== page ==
It is not and cannot be Ask Metafilter's job to enforce informational equality in the classrooms of everyone who is or knows a mefite. Life is full of all kinds of little advantages and disadvantages and we'd be nuts to pretend to be able to avoid somehow being part of that at times. The whole reason people like askme is because it's a handy information resource. That's the same reason people like the internet in general, and books, and libraries, and expensive private tutors. That last one is the odd duck in that mix, though, since internet access and books and libraries are all pretty accessible even to people who don't have a lot of cash on hand, which is kind of the idea.

2. The OP isn't even the student...its the parent of the student.

This doesn't make it a worse question for Ask Metafilter; if there are ethical or social ramifications for this for student or parent, that's totally a valid thing to feel and in some narrow, narrow ways to possibly bring up in the context of a helpful answer but that's about it. Not answering a question because you feel like it's a problematic ethical situation is fine, but it's not the basis of policy on whether a question can be asked here.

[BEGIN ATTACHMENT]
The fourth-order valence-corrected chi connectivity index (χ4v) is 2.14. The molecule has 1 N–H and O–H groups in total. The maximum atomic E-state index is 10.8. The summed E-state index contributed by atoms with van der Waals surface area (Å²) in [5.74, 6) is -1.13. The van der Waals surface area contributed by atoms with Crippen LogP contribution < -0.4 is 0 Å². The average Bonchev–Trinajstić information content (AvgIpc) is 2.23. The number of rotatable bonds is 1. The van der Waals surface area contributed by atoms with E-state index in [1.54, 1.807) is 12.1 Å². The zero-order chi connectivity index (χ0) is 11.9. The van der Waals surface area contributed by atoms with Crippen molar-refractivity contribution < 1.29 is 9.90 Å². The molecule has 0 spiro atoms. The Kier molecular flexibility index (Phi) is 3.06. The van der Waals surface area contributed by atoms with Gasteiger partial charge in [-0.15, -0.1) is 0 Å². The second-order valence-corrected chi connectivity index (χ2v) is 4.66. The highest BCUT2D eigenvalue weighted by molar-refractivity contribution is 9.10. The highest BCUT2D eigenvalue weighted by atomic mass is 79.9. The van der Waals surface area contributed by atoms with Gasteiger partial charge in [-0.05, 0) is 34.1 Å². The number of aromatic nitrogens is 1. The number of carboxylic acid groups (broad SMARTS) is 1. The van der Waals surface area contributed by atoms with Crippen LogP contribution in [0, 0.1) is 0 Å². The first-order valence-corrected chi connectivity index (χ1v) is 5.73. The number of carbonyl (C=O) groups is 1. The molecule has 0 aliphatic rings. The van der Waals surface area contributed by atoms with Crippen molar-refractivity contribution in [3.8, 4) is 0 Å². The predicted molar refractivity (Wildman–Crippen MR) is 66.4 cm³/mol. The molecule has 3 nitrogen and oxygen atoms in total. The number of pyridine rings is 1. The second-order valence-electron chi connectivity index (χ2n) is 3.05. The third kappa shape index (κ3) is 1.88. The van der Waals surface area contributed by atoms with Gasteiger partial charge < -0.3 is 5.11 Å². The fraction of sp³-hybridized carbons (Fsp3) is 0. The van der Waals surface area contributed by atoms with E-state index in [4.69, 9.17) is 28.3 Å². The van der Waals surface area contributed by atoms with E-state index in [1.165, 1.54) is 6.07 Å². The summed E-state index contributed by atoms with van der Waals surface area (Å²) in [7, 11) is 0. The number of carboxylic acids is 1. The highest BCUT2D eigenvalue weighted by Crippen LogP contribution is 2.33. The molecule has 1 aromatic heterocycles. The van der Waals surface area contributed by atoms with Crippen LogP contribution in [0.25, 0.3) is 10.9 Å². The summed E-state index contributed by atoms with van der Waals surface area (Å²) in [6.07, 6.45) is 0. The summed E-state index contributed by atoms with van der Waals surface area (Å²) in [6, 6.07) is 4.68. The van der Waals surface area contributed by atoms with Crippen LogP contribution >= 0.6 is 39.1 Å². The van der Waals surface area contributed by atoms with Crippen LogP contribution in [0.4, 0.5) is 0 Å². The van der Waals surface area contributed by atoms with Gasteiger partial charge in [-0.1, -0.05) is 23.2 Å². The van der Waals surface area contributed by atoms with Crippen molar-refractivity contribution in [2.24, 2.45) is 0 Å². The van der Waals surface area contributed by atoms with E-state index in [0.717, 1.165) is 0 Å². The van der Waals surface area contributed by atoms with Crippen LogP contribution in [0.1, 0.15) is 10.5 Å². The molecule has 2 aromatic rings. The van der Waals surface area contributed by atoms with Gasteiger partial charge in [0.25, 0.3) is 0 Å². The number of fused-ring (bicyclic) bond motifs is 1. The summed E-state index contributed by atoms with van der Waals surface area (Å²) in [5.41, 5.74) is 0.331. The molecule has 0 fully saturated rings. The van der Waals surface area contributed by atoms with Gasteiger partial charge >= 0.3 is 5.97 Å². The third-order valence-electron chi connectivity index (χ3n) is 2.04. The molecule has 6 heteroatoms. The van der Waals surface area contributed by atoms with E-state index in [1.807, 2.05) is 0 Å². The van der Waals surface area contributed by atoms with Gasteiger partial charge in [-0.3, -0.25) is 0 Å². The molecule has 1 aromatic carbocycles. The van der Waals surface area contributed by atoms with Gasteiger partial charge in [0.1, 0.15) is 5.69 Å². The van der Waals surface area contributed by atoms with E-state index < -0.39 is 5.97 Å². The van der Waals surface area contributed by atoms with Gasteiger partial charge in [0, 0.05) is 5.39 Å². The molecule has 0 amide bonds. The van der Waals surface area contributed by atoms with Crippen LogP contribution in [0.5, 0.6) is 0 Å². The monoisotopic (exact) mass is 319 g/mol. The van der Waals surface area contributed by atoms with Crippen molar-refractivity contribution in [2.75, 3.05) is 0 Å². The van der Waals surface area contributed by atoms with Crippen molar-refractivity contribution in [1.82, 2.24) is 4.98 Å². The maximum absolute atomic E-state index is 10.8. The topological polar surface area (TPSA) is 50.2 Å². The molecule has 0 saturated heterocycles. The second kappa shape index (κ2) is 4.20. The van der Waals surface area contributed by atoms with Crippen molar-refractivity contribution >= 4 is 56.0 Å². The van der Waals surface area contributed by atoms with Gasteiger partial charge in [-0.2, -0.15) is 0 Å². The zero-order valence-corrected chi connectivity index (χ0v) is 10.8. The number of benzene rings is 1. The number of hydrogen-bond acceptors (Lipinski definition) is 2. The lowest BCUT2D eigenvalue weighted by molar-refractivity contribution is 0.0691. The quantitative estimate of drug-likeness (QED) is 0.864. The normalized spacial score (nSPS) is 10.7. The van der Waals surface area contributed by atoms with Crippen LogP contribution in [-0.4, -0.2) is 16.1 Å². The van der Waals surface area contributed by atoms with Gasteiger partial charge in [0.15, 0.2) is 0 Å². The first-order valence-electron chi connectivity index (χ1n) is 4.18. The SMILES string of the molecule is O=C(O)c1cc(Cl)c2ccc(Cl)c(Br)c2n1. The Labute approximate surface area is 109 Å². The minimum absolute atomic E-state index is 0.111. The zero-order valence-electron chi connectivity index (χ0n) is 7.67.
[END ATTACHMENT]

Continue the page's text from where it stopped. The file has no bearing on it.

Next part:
posted by cortex (staff) at 7:22 AM on October 26, 2011 [7 favorites]


The questioner is straightforward about it being for homework, and the question is specific and answerable. MeFites should answer the question - what search terms should I use? and not write the homework. It's like going to a tutor - you have to show that you've started the work, and have an answerable question.

The students in the class all have the Internet available to them, and it's full of information that helps students with homework. Faculty should understand this, and assign work that makes the student demonstrate their grasp of the material.

If I were answering it, I'd probably tell Mom that her son will be better off learning how to research his homework, but it's not an answer to the question posed.

hal_c_on, why are you so distressed about this? Your responses are pretty strong, and I don't see the question as that big a deal.
posted by theora55 at 7:29 AM on October 26, 2011 [1 favorite]


If the parent is just passing along a query for a kid who has no account, I don't see a problem.

I agree. It's unclear from the question whether that's what is happening or if the parent is actually helping with the homework, so why not afford the more charitable reading. On a related note, I find it gently annoying when people add "Asking for a friend!" to their AskMe posts and I'd hate to see that become a social requirement.

within 2 days the research librarian would usually have a pile of faxed/photocopied articles...that the researcher had gotten by calling in favors with some other university, each of which was spot-on for the topic I was researching.